• Aaron

Kyrgyzstan - Naryn to Osh

On a map the route looks like the scribbles of a young child given a pen and a piece of paper! Only by driving it would we discover this to be a delightful route through remote Kyrgyzstan countryside, with villages seemingly from a bygone era.

The road winds down not too far from Lake Son-Kul

I couldn’t find much online when researching this route, other than some comments to the effect that it was a 'rough route, impassable in the winter'. It’s a desirable route to take however, as the only alternative passage between Naryn and Osh would involve a very long stretch via Bishkek; Kyrgyzstan’s capital. On a map the route looks like the scribbles of a young child given a pen and a piece of paper!

One of several sections like this along this route

The map to the left shows one of several ascents to a high mountain pass, via many switchbacks. It really doesn’t matter to us that the route is rough, dirt and rock most of the way – and in Kyrgyzstan we found we could travel much quicker off the main roads than on them. How can this be?

It comes down to Kyrgyzstan’s highly unusual and strictly enforced road laws. Frequently in Kyrgyzstan we found ourselves on some of the very best quality roads we’ve experienced in Central Asia – sometimes two lanes each side, with crash barriers for safety – yet the speed limit was just 40km/hr, and in some cases as low as 20km/hr! This unfathomable combination of excellent roads and oddly low speed limits is a Kyrgyz policeman’s dream come true.

Me involuntarily participating at a police 'bribe-fest' just outside Naryn - I was asked to leave before paying anything for asking too many questions and being too slow to offer a bribe

We’ve seen teams of police ‘policing’ these speed limits (sometimes with speed measuring equipment), resulting in a queue of stopped vehicles lined up. These ‘offenders’ might have been doing 50 to 60km/hr on roads that most would agree were designed to be perfectly safe to at least 90km/hr. It’s the perfect recipe for what I ended up terming a ‘police bribe-fest’!

But on rough and rocky routes, like that which we took from Naryn nearly as far as Jalal-Abad, there’s not a policeman to be seen anywhere, and our well-equipped Pajero is unfazed by dirt and rocks anyway. Add to this that in developing countries there’s typically much more to see and experience away from main roads and you have a recipe for true exploration. I should note however, that developing such an aversion to seeing a police car can tend to make one feel like an outlaw!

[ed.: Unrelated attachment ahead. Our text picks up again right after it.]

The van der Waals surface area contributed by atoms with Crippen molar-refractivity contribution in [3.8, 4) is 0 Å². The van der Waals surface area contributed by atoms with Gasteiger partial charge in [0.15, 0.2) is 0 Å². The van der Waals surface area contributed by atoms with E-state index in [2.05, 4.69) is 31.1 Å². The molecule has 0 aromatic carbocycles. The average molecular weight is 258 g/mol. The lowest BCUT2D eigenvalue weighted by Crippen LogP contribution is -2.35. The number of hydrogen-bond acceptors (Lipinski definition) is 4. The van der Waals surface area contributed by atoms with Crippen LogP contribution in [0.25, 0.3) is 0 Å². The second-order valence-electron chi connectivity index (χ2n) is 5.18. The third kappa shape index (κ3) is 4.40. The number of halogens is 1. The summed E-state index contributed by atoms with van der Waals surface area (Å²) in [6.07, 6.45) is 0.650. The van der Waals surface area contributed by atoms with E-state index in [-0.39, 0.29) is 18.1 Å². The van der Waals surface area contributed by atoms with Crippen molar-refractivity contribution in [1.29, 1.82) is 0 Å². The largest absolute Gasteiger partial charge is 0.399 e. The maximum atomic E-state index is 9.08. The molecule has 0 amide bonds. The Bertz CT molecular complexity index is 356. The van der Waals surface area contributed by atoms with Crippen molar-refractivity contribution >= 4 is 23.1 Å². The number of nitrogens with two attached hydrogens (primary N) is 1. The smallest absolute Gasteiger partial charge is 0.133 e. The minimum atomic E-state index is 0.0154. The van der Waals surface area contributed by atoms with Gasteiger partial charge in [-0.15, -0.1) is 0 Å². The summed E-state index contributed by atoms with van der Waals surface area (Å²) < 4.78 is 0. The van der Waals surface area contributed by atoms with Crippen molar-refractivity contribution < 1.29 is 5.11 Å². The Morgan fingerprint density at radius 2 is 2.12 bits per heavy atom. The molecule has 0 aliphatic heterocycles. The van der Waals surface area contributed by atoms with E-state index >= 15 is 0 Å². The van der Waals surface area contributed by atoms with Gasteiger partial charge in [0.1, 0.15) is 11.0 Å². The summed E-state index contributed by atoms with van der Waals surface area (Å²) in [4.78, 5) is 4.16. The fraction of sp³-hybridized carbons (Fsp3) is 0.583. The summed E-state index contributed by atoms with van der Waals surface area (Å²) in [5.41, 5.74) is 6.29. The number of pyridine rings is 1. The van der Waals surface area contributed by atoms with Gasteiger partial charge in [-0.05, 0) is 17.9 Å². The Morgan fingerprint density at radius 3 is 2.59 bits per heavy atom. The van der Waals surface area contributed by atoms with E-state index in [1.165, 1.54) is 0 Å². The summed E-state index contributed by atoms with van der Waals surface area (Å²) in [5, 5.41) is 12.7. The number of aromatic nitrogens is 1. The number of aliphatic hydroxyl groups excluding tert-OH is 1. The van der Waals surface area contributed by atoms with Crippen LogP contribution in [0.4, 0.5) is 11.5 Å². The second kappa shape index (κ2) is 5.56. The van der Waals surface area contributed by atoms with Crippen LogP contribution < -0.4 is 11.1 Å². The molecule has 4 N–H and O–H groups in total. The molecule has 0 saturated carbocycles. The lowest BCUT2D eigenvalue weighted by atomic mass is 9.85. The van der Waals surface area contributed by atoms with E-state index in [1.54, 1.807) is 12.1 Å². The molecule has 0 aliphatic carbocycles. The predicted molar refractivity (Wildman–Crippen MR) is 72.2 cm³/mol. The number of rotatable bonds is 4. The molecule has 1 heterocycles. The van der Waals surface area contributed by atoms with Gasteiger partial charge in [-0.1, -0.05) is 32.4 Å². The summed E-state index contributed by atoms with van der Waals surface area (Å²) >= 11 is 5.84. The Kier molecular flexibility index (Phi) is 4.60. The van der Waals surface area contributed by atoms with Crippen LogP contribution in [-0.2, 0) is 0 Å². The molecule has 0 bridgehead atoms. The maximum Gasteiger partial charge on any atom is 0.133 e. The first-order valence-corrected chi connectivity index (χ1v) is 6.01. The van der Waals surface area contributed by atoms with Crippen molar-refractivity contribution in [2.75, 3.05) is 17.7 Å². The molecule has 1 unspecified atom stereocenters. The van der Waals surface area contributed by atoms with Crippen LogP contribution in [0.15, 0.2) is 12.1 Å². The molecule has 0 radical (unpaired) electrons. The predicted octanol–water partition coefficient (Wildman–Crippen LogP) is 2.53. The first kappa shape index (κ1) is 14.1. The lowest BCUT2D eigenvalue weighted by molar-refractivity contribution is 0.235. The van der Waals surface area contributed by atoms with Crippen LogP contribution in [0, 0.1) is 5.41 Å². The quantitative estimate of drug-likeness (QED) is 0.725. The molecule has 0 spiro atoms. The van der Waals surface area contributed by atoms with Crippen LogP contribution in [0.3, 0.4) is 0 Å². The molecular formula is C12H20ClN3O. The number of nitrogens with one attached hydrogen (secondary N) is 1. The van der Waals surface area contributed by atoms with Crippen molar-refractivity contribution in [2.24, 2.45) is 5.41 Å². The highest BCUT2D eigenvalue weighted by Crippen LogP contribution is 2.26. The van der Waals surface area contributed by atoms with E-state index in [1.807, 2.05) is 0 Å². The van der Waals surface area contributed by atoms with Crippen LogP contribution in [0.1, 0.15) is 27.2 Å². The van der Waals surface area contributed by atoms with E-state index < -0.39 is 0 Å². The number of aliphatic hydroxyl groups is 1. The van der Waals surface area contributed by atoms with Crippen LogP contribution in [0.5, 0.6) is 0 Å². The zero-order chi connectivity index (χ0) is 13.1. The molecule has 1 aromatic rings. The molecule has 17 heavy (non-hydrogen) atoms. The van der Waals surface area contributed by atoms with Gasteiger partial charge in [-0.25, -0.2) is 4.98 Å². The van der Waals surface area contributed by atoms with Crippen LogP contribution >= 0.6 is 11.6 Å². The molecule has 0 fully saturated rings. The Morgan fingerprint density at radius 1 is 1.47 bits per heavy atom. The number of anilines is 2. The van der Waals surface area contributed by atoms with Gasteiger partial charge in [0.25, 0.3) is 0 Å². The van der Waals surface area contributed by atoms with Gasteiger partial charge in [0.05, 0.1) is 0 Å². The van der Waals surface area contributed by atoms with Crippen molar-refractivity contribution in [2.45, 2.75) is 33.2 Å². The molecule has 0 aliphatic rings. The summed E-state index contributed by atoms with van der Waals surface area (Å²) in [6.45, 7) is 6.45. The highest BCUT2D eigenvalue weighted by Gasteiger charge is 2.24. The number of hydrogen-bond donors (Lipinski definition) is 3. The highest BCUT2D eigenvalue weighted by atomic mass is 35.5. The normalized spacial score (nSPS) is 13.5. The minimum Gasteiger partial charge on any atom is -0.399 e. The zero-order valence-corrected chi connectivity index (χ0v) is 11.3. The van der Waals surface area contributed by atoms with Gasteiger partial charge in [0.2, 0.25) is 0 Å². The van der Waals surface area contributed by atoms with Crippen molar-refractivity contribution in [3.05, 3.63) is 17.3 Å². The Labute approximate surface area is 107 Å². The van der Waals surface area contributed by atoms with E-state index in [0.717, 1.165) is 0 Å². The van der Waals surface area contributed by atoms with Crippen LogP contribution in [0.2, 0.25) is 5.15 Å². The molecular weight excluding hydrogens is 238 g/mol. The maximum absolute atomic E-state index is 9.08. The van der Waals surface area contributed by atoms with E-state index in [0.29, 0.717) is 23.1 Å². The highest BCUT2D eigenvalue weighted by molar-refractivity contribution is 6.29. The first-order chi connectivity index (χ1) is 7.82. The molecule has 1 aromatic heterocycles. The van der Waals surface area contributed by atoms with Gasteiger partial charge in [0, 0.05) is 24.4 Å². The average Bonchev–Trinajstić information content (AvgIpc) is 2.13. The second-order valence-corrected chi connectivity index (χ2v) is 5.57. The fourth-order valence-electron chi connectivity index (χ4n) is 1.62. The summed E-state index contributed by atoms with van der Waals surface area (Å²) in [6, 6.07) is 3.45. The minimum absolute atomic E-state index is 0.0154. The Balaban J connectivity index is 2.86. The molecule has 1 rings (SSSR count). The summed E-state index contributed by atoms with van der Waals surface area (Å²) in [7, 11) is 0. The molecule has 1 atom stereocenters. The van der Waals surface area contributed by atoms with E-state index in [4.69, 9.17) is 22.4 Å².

The first few photos in the following set of images are from Lake Song Kol, which is considered one of Kyrgyzstan's finest tourist destinations.

A very pleasant encounter with locals in an isolated village

The homes in this little village don’t have running water. Consequently they have neither showers, nor taps over their sinks. In this context, word of a car with a ‘douche’ (shower), a heated one no less, spreads rapidly and is worthy of a trek across the village to come see!

You can see these little villages long before you reach them. It's not the houses that you first see in the distance, but the green of the trees amidst the otherwise tree-less surrounds. We ventured into this particular village seeking to fill the Pajero’s water tank. Villages like these typically have road-side water sources where the houses don’t have running water. Seemingly untouched by time and seldom visited by foreigners, we first discovered what gems these little villages can be to visit in Albania a few years ago.

While we collected water from the roadside well an old woman ventured out of her nearby house, armed with her kettle to fill. Her real reasons for coming to the well precisely at that time were about as transparent as Boris Johnson's recent proroguing of the UK parliament. She was clearly interested in coming to investigate the foreigners at the well. This turned into a very pleasant encounter, not only with the old woman, but her neighbours too, who soon all gathered around. Although they spoke only Kyrgyz, many words are shared with the Russian language – not that I’ll pretend this helps me at all, but it did assist Sylwia in communicating with the locals. They were interested to see inside the back of the well setup Pajero, and as usual the heated shower (‘douche’ in Russian/Kyrgyz) was held in awe. 'Douche' is one of the few Russian words I recognise, so when another local arrived on the scene, who it seems had heard through the village grapevine (that was quick wasn’t it!?) that a car with a ‘douche’ was down at the well, I knew where to point her. Until then she had been going along the side of the Pajero, looking high and low, until I heard her say ‘douche’ and then knew what she was looking for. This might seem odd to many readers, but it’s worth pausing to consider the things we take for granted every day. Given the homes in this little village have no water supply, the inference is that they don’t have showers, or running water over their sinks. In this context a car having a douche, a heated one no less, is worth a trek across the village to come see!